Set in the Southern United States, 'Monster's Ball' is a tale of a racist white man, Hank, who falls in love with a black woman named Leticia. Ironically Hank is a prison guard working on Death Row who executed Leticia's husband. Hank and Leticia's interracial affair leads to confusion and new ideas for the two unlikely lovers. Written by
In a 2009 interview with Monster's Ball producer Lee Daniels, he revealed that Wes Bentley did not actually turn down the role of Sonny Grotowski, as was reported at the time. What actually happened was that Bentley committed to the role but then pulled out at the very last minute, and Lionsgate gave them only 48 hours to find a replacement (who turned out to be Heath Ledger). In 2010, Bentley admitted that his erratic, unpredictable, and unreliable behavior throughout much of the 2000s had been caused by a longstanding addiction to heroin. See more »
(at around 1h 3 mins) Hank mentions to Leticia that he bought Clement's on Prospect Street. In the preceding scene however, Hank is seen looking at the same gas station with the entrance door displaying "1049 East Arlene Hwy". See more »
What are you repulsed by? Perhaps it's having sex with women of African origin inspite of the fact that you are a White male raised in a racist culture that dehmanises them. Add to this predicament, that you are a retired, widowed prison corrections officer who's only son kills himself because he feels he's failed you because he is not racist enough. Even worse, you become enligthtened enough to realise that .. you were ALWAYS wrong.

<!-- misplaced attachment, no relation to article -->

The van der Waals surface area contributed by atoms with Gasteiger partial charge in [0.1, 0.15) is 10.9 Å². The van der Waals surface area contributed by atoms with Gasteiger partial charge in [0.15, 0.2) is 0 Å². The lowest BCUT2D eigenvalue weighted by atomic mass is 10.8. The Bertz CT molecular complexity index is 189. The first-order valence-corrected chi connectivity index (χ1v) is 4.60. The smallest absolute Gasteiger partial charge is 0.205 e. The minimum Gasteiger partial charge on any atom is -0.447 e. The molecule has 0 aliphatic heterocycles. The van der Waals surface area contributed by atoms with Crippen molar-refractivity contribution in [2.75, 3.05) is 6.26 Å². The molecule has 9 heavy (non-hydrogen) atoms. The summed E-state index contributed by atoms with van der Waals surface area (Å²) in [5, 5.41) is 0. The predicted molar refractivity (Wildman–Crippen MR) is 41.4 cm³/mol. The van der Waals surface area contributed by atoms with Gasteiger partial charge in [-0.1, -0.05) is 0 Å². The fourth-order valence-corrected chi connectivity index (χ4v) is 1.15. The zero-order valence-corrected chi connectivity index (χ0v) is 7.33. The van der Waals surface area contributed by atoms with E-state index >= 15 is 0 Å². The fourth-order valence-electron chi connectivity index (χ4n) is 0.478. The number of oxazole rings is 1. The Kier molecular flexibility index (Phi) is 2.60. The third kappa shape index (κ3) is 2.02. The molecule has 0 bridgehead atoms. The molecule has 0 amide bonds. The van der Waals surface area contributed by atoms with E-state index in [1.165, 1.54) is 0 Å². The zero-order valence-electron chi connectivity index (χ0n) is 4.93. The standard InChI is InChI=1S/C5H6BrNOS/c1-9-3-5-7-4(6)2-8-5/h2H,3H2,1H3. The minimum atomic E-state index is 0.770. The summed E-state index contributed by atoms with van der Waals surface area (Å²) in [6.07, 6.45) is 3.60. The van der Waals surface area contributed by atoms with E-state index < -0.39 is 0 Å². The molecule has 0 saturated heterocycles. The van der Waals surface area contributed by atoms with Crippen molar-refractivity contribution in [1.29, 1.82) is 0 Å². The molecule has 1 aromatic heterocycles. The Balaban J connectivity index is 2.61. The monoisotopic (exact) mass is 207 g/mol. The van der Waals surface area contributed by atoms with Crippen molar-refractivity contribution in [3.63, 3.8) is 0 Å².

This is a brilliant story told from the rather selfish perspective of the White male. Mark Forster has directed a tour de force so intricate and psychologically honest that the story literally TELLS itself. Indeed, I'd bet this story organically spewed from souls of screenwirters Milo Addica & Will Rokos. They won't top this fete anytime soon. Such a gateway of insight only comes around once in a lifetime.
As a huge fan of David Mamet and Sam Shepard I am biased to appreciate a well balanced story, illustrated with terse dialogue, structured acting and effective filmic devices (i.e., the use of "white" paint", "black" coffee and "chocolate" ice cream in the film).
Any film student will also appreciate the poetic use of foreshadowing and irony in this film. This truly is SOLID filmaking that takes real chances with provocative subject matter.
The acting is superb more because of the Direction. To be certain: this is a Director's Film. Every aspect of Thorton's and Berry's performances is the result of very savvy Direction and attention to dramatic detail.
Kudos to Mr. Forster. I look forward his upcoming film "Neverland" with great anticipation.
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